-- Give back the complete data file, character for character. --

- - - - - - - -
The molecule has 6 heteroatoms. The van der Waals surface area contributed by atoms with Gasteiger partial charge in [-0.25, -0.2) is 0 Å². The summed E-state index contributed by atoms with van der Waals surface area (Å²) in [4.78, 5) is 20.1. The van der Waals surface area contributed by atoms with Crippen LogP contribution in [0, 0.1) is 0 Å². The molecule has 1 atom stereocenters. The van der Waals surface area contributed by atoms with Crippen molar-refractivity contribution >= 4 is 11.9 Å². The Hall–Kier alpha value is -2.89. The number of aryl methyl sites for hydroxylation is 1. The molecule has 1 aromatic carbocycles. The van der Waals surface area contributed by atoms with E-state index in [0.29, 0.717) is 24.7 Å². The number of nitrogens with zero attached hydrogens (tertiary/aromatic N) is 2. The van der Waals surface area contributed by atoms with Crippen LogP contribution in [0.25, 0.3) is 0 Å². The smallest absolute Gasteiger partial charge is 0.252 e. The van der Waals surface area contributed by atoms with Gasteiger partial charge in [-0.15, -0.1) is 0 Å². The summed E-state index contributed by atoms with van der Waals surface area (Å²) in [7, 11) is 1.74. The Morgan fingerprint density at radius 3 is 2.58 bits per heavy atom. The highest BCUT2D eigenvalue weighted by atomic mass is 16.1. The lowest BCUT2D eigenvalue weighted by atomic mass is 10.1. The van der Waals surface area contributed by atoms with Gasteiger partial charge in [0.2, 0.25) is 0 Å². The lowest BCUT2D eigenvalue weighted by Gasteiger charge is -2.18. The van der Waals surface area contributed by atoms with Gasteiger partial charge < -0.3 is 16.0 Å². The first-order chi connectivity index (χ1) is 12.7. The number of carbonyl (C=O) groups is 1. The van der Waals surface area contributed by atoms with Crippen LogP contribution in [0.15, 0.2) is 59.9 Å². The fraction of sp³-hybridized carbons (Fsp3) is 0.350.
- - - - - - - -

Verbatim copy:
The molecule has 6 heteroatoms. The van der Waals surface area contributed by atoms with Gasteiger partial charge in [-0.25, -0.2) is 0 Å². The summed E-state index contributed by atoms with van der Waals surface area (Å²) in [4.78, 5) is 20.1. The van der Waals surface area contributed by atoms with Crippen LogP contribution in [0, 0.1) is 0 Å². The molecule has 1 atom stereocenters. The van der Waals surface area contributed by atoms with Crippen molar-refractivity contribution >= 4 is 11.9 Å². The Hall–Kier alpha value is -2.89. The number of aryl methyl sites for hydroxylation is 1. The molecule has 1 aromatic carbocycles. The van der Waals surface area contributed by atoms with E-state index in [0.29, 0.717) is 24.7 Å². The number of nitrogens with zero attached hydrogens (tertiary/aromatic N) is 2. The van der Waals surface area contributed by atoms with Crippen LogP contribution in [0.25, 0.3) is 0 Å². The smallest absolute Gasteiger partial charge is 0.252 e. The van der Waals surface area contributed by atoms with Gasteiger partial charge in [-0.15, -0.1) is 0 Å². The summed E-state index contributed by atoms with van der Waals surface area (Å²) in [7, 11) is 1.74. The Morgan fingerprint density at radius 3 is 2.58 bits per heavy atom. The highest BCUT2D eigenvalue weighted by atomic mass is 16.1. The lowest BCUT2D eigenvalue weighted by atomic mass is 10.1. The van der Waals surface area contributed by atoms with Gasteiger partial charge in [0.2, 0.25) is 0 Å². The lowest BCUT2D eigenvalue weighted by Gasteiger charge is -2.18. The van der Waals surface area contributed by atoms with Gasteiger partial charge < -0.3 is 16.0 Å². The first-order chi connectivity index (χ1) is 12.7. The number of carbonyl (C=O) groups is 1. The van der Waals surface area contributed by atoms with Crippen LogP contribution in [0.15, 0.2) is 59.9 Å². The fraction of sp³-hybridized carbons (Fsp3) is 0.350.